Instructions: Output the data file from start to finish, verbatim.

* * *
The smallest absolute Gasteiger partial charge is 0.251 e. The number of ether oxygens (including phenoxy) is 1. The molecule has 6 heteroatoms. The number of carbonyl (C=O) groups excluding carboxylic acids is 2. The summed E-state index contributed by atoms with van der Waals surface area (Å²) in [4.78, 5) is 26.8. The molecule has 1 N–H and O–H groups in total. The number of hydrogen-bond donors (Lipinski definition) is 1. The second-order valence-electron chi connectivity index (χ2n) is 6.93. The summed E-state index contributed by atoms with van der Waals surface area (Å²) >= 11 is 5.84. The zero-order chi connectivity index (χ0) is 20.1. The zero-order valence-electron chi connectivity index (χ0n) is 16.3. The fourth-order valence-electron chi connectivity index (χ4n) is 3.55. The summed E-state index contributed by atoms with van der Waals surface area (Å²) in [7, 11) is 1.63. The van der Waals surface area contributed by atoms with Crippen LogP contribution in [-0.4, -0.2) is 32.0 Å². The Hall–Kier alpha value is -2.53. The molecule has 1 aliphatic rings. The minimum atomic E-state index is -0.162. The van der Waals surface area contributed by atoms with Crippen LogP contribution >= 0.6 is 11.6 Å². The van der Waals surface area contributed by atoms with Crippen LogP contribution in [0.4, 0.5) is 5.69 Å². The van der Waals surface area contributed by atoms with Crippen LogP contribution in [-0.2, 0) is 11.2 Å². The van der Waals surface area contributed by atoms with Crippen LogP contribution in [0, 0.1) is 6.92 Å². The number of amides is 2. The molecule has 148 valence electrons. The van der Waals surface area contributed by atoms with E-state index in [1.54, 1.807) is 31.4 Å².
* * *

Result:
The smallest absolute Gasteiger partial charge is 0.251 e. The number of ether oxygens (including phenoxy) is 1. The molecule has 6 heteroatoms. The number of carbonyl (C=O) groups excluding carboxylic acids is 2. The summed E-state index contributed by atoms with van der Waals surface area (Å²) in [4.78, 5) is 26.8. The molecule has 1 N–H and O–H groups in total. The number of hydrogen-bond donors (Lipinski definition) is 1. The second-order valence-electron chi connectivity index (χ2n) is 6.93. The summed E-state index contributed by atoms with van der Waals surface area (Å²) >= 11 is 5.84. The zero-order chi connectivity index (χ0) is 20.1. The zero-order valence-electron chi connectivity index (χ0n) is 16.3. The fourth-order valence-electron chi connectivity index (χ4n) is 3.55. The summed E-state index contributed by atoms with van der Waals surface area (Å²) in [7, 11) is 1.63. The van der Waals surface area contributed by atoms with Crippen LogP contribution in [-0.4, -0.2) is 32.0 Å². The Hall–Kier alpha value is -2.53. The molecule has 1 aliphatic rings. The minimum atomic E-state index is -0.162. The van der Waals surface area contributed by atoms with Crippen LogP contribution >= 0.6 is 11.6 Å². The van der Waals surface area contributed by atoms with Crippen LogP contribution in [0.4, 0.5) is 5.69 Å². The van der Waals surface area contributed by atoms with Crippen LogP contribution in [-0.2, 0) is 11.2 Å². The van der Waals surface area contributed by atoms with Crippen LogP contribution in [0, 0.1) is 6.92 Å². The number of amides is 2. The molecule has 148 valence electrons. The van der Waals surface area contributed by atoms with E-state index in [1.54, 1.807) is 31.4 Å².